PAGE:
Corn Husk Luminaries will bring warmth and charm to your event. You can make these handcrafted, eco-friendly luminaries made from corn husks in a variety of colors.
Corn husk luminaries are a fun, easy way to add some fall decor to your home. You can make them with just a few supplies, and they look great on a porch or table.
Plus, they make the perfect addition to any Halloween party! Here’s how to make them.
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Being a photographer I like to surround myself with texture. Texture has a way of adding so much visual interest in to everything- photos included.
Fall is a perfect time for adding even more texture & richness to the things around you.
It has been a long time since I have used corn husks in my projects & I was really looking for some ways to play & add this fabulous texture & color into my home.
As I have mentioned before- we don’t get much of a traditional fall here in the Southwest- so I have to bring in as much as I can to give me that fall feeling I am so craving right now.
Here are some commonly asked questions
How to Prepare the Corn Husks for Crafting
- Soak the natural husks from the bags in a fresh bowl of clean water.
- Place another bowl or jar on top of them to hold them down in the water as they will want to float. Leave them in the water for several hours to really soften them up. The water will soften the husks and make them pliable and easier to work with.
- Once soft, remove from the water and pat any excess moisture off with paper towels.
Cleaning Corn Husk Luminaries
Over time things tend to get dusty – especially if you intend to use these on your patio or porch. To clean the luminaries you can take some canned air or even just an air compressor or leaf blower and gently blow the dust and dirt off of the jars.
Do not wash the luminaries with the hose or bring them inside and rinse them off with water. Re-wetting the husks will make the luminaries fall apart.
NOTE: TIE THE HUSKS AS TIGHT AS YOU CAN AND OVERLAP THEM – THEY WILL SHRINK AS THEY DRY. They will eventually slip out of the twine or create gaps if they are not tight enough.
How to remove the lable from a jar
After years of spending a ton of time scraping the jar with a razor blade – I learned a trick that is so simple. I didn’t have to soak the lable in oil first, no harsh chemicals.
Just place the jar in a large bowl or pot filled with HOT soapy water. Let it soak overnight and (in most cases) the label will just fall right off by the next morning. No scrubbing or scraping. So easy!
How to Make Corn Husk Luminaries
These were super easy. Took less than 30 minutes- always a plus in my book.
- Separate & soak the husks in a bowl of water so that they become pliable.
- Take up-cycled jars (or new ones if you prefer) in various sizes for some added visual interest. I used 2 different-sized spaghetti jars, and a pickle jar I think.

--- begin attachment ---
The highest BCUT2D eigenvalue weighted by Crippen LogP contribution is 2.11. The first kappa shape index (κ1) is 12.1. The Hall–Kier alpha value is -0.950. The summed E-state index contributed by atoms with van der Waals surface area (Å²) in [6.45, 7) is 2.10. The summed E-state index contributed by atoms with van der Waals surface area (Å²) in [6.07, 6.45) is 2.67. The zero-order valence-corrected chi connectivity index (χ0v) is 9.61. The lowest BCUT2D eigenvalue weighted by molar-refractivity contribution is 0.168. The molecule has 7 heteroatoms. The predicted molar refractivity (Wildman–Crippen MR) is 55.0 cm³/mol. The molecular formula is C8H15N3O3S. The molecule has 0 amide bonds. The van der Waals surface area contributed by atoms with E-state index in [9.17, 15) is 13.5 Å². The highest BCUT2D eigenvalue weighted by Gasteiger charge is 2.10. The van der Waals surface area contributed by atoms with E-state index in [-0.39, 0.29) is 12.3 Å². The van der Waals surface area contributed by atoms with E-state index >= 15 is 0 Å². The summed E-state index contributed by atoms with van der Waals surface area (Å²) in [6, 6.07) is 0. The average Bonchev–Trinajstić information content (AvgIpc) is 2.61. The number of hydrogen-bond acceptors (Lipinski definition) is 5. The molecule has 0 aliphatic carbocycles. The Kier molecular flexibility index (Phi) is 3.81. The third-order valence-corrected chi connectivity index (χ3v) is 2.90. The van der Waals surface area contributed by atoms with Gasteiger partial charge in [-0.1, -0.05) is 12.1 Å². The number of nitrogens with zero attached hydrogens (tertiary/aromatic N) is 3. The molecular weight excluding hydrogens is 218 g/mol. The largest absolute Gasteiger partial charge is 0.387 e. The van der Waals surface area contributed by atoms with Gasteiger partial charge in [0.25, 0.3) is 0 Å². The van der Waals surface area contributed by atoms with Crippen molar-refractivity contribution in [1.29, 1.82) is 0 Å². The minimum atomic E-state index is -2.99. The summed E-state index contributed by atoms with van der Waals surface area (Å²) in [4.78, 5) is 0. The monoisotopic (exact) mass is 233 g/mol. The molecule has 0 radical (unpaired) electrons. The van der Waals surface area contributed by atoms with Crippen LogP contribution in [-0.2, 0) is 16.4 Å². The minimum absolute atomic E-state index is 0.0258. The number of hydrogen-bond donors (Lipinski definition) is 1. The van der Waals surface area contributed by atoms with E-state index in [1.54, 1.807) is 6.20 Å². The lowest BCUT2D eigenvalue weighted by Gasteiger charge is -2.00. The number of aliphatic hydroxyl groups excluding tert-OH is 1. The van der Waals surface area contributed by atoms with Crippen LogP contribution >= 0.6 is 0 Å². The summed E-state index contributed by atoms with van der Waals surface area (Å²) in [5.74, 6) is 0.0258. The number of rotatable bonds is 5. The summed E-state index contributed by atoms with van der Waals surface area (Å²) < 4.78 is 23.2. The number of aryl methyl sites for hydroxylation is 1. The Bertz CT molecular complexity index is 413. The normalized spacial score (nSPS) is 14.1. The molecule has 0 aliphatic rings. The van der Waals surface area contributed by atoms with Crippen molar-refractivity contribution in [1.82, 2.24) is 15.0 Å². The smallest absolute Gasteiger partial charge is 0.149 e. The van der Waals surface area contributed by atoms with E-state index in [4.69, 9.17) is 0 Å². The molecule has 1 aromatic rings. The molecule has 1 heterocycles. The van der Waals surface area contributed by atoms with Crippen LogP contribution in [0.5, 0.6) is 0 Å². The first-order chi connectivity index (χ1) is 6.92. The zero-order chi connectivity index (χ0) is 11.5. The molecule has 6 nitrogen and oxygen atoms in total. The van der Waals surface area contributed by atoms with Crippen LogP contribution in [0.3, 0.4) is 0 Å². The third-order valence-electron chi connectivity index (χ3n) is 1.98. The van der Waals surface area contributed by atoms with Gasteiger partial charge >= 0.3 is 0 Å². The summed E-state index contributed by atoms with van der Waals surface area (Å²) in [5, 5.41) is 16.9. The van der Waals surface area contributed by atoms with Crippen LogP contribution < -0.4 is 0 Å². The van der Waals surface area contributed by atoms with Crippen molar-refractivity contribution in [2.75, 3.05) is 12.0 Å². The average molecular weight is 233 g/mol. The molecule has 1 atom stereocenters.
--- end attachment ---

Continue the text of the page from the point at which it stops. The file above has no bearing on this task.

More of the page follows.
- Wrap the husks around the jar & secure them with a rubber band to hold them in place.
- Wrap around the jar with the twine several times at the top and the middle or bottom portion. I started with the bottom & once I had the twine tied, I removed the rubber band & moved it to the top. I left the rubber band on & just covered it with my twine because I had folded down the husks on 2 of them to add a little extra something to each one. On the largest one, I trimmed the husks to the top of the jar.
- Drop the tea candle inside and light it & you are all set.
Do I have to remove the label off the jar before adding the corn husk?
Technically no. The label will be covered by the husks. That being said – when the jar glows with the candle burning inside of it – the husks become translucent and then you will be able to see the labels. I recommend removing them from the jar before proceeding if you are up-cycling for this project.
Where can I find corn husks?
Corn husks can be found in the international food section of the grocery store. I haven’t bought any in a while, but I used to be able to get a decently large bag for around $2-5. Now they run about $8 a bag – but you might be able to find them at the dollar store for so much less. You will need at least 2-3 bags to make this wreath, depending on how full you want the end result to be.
**Being married to a fire chief means fire safety is always at the top of my priority list when it comes to crafts. I want to stress that it’s so important to make sure that your husks and/or twine do not extend past the top of the jar. Please be cautious & place these out of reach of children & in an area where they can not be bumped over easily. Remember last week was fire prevention week & October is fire safety month.
If you love these easy-to-make luminaries, you’re going to love these other crafts too. Check out the other fun ideas below!